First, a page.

Welcome to Steamboat, where Stetson hats and cowboy boots are the fashion and world-class skiing is the standard.

Nestled 7,000 feet up in the Colorado Rockies near Steamboat Springs in northwestern Colorado, the Steamboat ski area, known as Ski Town USA® is one of North America’s largest ski resorts. With 142 trails, 3668 vertical feet, and nearly 3,000 skiable acres on six peaks, the area provides terrain to suit any skier’s athletic ability and to challenge the best. Groomed cruisers, bumps, steeps, open meadows, tree skiing, and North America’s longest superpipe provide plenty of downhill variety. The mountain’s deep powder snow and tree skiing terrain match the best in the West.

Steamboat’s skiing heritage dates back to the early 1900’s, when Carl Howelsen opened Howelsen Hill, now owned and operated by the city of Steamboat Springs. Many world-class skiers have been attracted to the area and its famous 90-meter ski jump and a number of local athletes, who have trained there have become Olympians.

Development of the present day Steamboat ski resort, at what was originally called Storm Mountain, was started in 1963.

Nearby Steamboat Springs is still a small Yampa Valley ranching and farming community with a flavor reminescent of the Old West.

Turn-of-the-century buildings dot the town’s landscape and down home western friendliness is the local attitude. The town recently celebrated its 100-year anniversary.

With over 70 restaurants and bars, Steamboat’s nighttime entertainment scene offers skiers plenty of after dark places to drink and dine and enjoy live entertainment. The ski area supplies visitors with A "Nightlife Trail Map," just to make sure everyone finds their way to local hotspots.

Nomadic Ute and Arapahoe Indians were early inhabitants in the Yampa Valley.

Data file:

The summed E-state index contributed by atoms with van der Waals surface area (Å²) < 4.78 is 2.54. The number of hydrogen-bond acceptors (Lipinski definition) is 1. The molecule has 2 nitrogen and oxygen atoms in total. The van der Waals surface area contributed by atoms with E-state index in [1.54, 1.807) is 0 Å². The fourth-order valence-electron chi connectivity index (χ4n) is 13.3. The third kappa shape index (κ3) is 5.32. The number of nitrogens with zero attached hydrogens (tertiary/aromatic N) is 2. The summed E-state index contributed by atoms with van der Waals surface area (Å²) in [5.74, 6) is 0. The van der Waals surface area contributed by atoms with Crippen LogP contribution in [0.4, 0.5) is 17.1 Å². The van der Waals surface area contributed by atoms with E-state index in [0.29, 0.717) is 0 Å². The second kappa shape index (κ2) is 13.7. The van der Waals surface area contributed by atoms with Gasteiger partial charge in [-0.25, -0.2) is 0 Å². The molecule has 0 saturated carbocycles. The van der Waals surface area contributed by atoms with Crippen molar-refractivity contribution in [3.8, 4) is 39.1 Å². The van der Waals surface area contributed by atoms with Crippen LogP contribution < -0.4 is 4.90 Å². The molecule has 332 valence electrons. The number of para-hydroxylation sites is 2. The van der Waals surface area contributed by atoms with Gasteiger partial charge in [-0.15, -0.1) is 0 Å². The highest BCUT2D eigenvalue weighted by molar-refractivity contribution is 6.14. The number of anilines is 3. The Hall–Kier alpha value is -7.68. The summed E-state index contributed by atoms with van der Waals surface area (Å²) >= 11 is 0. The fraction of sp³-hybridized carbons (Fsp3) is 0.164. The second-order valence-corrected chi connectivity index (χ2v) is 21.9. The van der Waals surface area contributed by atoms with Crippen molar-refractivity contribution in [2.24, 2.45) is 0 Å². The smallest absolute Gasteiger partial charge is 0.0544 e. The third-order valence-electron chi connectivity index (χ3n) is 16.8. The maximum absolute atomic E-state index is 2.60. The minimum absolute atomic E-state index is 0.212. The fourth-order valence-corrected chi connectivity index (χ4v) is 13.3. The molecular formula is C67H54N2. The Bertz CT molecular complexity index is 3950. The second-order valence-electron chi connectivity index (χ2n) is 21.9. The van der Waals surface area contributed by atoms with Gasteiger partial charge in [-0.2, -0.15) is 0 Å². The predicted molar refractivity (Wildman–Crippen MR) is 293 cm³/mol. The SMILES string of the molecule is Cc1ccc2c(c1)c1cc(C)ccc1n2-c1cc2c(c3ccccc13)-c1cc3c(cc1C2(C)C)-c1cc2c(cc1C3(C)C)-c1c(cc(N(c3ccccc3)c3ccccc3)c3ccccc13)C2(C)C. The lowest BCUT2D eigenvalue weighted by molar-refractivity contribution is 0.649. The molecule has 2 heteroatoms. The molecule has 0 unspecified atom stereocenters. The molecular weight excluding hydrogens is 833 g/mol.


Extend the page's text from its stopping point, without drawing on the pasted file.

James Harvey Crawford, Steamboat Springs' first permanent settler, who moved to the valley in 1875, named the settlement Steamboat Springs after an unusual spring in the area that French trappers and prospectors thought sounded like a steamboat laboring upstream. Unfortunately, the spring is silent today because railroad workers in the early 1900's disturbed the spring's foundation with dynamite and caused it to cease chugging and spewing water.

Steamboat Springs has always been an agricultural center with a cowboy heritage, dating back to 1909, when Steamboat's first rodeo grounds were built . Steamboat’s rodeo traditions still thrive today with a popular summer ProRodeo series. Steamboat's ranching history is carried on with a cattle drive down Lincoln Avenue, Steamboat’s main street - as part of its Fourth of annual July celebration. Steamboat’s wild Winter Carnival, held in February, brings cowboys on horseback - to pull ski racers through the main street every year, along with its parade on skis.

So, grab your Stetson, saddle your skis and hold on tight, because Steamboat's waitin' to test your mountain skills and give you a wild and memorable ride!



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